Posted on January 21, 2011 with 0 comments
Back when studio time was expensive and distribution and promotion channels were limited, musicians needed labels to record, distribute, and promote their music. This has changed. Yet, some musicians dream of getting signed to a major label. This is no longer good business sense and there are a variety of reasons why:
The money’s not there: As record producer Steve Albini revealed in a well-known essay called “The Problem with music,” musicians in a moderately successful major-label band with a $250,000.00 advance (which is owed back to the label) can make as little as $4,000.00 per year. In the end, most albums never earn their advance – the only money most musicians see.
You give up creative control: Labels wield a great deal of control over your creative work, and worse, they can go through the entire recording process with you before deciding to withdraw their support.
You give up your rights: The label keeps the right to the recording master of your album forever. A quote from Courtney Love said it best: “The band owns none of its work. They can pay the mortgage forever but they’ll never own the house.”
Major labels are in turmoil: They are losing money, cutting costs, laying off employees, and consolidating to stay alive. The business model is broken.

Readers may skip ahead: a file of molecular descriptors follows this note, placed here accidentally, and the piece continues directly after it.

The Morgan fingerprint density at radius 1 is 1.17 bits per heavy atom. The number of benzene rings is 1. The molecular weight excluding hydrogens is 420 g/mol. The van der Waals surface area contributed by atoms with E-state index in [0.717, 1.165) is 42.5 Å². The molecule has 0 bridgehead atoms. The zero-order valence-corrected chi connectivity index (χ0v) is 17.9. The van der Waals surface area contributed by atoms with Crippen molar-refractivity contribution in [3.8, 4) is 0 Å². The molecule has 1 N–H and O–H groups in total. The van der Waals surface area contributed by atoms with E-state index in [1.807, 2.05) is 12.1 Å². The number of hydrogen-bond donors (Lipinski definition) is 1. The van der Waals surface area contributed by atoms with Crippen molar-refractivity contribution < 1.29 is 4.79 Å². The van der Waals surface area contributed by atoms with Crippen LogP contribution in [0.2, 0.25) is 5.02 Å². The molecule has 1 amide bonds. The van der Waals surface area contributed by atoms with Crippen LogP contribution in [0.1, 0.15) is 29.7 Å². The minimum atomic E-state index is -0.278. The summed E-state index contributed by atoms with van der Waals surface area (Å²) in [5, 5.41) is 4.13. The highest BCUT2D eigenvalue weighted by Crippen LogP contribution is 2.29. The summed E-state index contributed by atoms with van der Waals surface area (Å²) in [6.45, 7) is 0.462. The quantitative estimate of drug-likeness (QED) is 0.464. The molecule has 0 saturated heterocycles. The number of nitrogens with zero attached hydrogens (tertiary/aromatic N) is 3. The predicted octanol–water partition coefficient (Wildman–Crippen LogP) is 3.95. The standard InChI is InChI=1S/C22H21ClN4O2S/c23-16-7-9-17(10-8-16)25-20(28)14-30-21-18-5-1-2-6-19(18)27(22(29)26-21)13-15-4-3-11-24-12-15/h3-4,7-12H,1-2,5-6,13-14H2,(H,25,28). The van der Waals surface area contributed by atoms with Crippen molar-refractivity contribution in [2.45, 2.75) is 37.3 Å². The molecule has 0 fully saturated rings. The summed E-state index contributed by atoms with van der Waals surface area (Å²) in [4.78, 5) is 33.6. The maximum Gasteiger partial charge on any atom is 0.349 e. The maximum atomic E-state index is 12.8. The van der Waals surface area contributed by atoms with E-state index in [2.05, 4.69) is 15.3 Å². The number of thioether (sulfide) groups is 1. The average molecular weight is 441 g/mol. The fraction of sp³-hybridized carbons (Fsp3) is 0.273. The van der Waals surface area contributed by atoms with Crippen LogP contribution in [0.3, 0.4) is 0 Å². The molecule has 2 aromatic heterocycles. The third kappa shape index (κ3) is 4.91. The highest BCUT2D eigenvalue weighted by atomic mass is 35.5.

Artist development: Labels are spending less than ever nurturing new musicians and bands. Cody Willard writes, “They just can’t cut costs to boost cash flow forever. There is no fat left on these labels.”
Taking even more revenue streams: Major labels are trying to get at even more of the artist’s revenue streams. While the labels used to be limited to album distribution and ownership of the master recordings, they are now taking a cut of music publishing, merchandise, live shows, and even sponsorship revenue under the guise of providing a one-stop holistic approach – something that a band can handle more profitably for themselves.
Word to the wise: Spend your time and energy building your fan base not trying to please some fat cat behind a desk.
Source: The Indie Band Survival Guide